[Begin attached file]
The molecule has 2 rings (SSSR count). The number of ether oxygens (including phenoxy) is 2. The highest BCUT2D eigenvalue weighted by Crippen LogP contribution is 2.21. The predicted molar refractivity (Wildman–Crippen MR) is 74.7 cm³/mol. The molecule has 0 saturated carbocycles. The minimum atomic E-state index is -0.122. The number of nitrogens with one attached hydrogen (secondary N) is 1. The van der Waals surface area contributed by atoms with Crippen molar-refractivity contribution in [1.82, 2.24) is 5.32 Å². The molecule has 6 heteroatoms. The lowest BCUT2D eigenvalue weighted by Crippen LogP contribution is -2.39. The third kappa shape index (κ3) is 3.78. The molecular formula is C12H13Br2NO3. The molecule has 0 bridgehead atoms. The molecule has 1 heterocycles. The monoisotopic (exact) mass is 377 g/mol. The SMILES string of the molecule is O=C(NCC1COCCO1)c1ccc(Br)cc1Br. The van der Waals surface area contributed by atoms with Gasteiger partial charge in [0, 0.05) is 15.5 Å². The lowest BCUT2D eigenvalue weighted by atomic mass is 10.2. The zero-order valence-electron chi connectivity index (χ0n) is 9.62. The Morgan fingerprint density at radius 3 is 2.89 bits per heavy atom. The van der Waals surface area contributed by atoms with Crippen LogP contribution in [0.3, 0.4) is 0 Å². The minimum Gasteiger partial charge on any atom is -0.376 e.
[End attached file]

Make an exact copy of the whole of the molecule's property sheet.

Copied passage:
The molecule has 2 rings (SSSR count). The number of ether oxygens (including phenoxy) is 2. The highest BCUT2D eigenvalue weighted by Crippen LogP contribution is 2.21. The predicted molar refractivity (Wildman–Crippen MR) is 74.7 cm³/mol. The molecule has 0 saturated carbocycles. The minimum atomic E-state index is -0.122. The number of nitrogens with one attached hydrogen (secondary N) is 1. The van der Waals surface area contributed by atoms with Crippen molar-refractivity contribution in [1.82, 2.24) is 5.32 Å². The molecule has 6 heteroatoms. The lowest BCUT2D eigenvalue weighted by Crippen LogP contribution is -2.39. The third kappa shape index (κ3) is 3.78. The molecular formula is C12H13Br2NO3. The molecule has 0 bridgehead atoms. The molecule has 1 heterocycles. The monoisotopic (exact) mass is 377 g/mol. The SMILES string of the molecule is O=C(NCC1COCCO1)c1ccc(Br)cc1Br. The van der Waals surface area contributed by atoms with Gasteiger partial charge in [0, 0.05) is 15.5 Å². The lowest BCUT2D eigenvalue weighted by atomic mass is 10.2. The zero-order valence-electron chi connectivity index (χ0n) is 9.62. The Morgan fingerprint density at radius 3 is 2.89 bits per heavy atom. The van der Waals surface area contributed by atoms with Crippen LogP contribution in [0.3, 0.4) is 0 Å². The minimum Gasteiger partial charge on any atom is -0.376 e.